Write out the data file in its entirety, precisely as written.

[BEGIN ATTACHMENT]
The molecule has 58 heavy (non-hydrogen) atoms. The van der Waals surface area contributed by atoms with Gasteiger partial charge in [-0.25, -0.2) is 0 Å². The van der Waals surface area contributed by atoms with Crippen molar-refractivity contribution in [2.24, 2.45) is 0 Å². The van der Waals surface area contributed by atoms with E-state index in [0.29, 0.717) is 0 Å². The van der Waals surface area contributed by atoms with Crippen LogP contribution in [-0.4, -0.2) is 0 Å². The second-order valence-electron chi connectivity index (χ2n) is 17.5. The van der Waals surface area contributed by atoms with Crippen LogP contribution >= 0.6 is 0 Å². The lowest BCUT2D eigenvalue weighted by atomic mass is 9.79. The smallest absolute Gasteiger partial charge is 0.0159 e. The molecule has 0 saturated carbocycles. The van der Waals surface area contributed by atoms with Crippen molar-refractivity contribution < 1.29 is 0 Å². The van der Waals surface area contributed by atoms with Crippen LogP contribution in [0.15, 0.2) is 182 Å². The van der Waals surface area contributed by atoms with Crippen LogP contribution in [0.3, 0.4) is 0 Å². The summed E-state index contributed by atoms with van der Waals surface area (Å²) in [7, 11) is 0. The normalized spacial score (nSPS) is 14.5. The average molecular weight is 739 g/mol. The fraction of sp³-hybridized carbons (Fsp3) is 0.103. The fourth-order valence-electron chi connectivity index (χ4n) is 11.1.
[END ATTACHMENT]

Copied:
The molecule has 58 heavy (non-hydrogen) atoms. The van der Waals surface area contributed by atoms with Gasteiger partial charge in [-0.25, -0.2) is 0 Å². The van der Waals surface area contributed by atoms with Crippen molar-refractivity contribution in [2.24, 2.45) is 0 Å². The van der Waals surface area contributed by atoms with E-state index in [0.29, 0.717) is 0 Å². The van der Waals surface area contributed by atoms with Crippen LogP contribution in [-0.4, -0.2) is 0 Å². The second-order valence-electron chi connectivity index (χ2n) is 17.5. The van der Waals surface area contributed by atoms with Crippen LogP contribution >= 0.6 is 0 Å². The lowest BCUT2D eigenvalue weighted by atomic mass is 9.79. The smallest absolute Gasteiger partial charge is 0.0159 e. The molecule has 0 saturated carbocycles. The van der Waals surface area contributed by atoms with Crippen molar-refractivity contribution < 1.29 is 0 Å². The van der Waals surface area contributed by atoms with Crippen LogP contribution in [0.15, 0.2) is 182 Å². The van der Waals surface area contributed by atoms with Crippen LogP contribution in [0.3, 0.4) is 0 Å². The summed E-state index contributed by atoms with van der Waals surface area (Å²) in [7, 11) is 0. The normalized spacial score (nSPS) is 14.5. The average molecular weight is 739 g/mol. The fraction of sp³-hybridized carbons (Fsp3) is 0.103. The fourth-order valence-electron chi connectivity index (χ4n) is 11.1.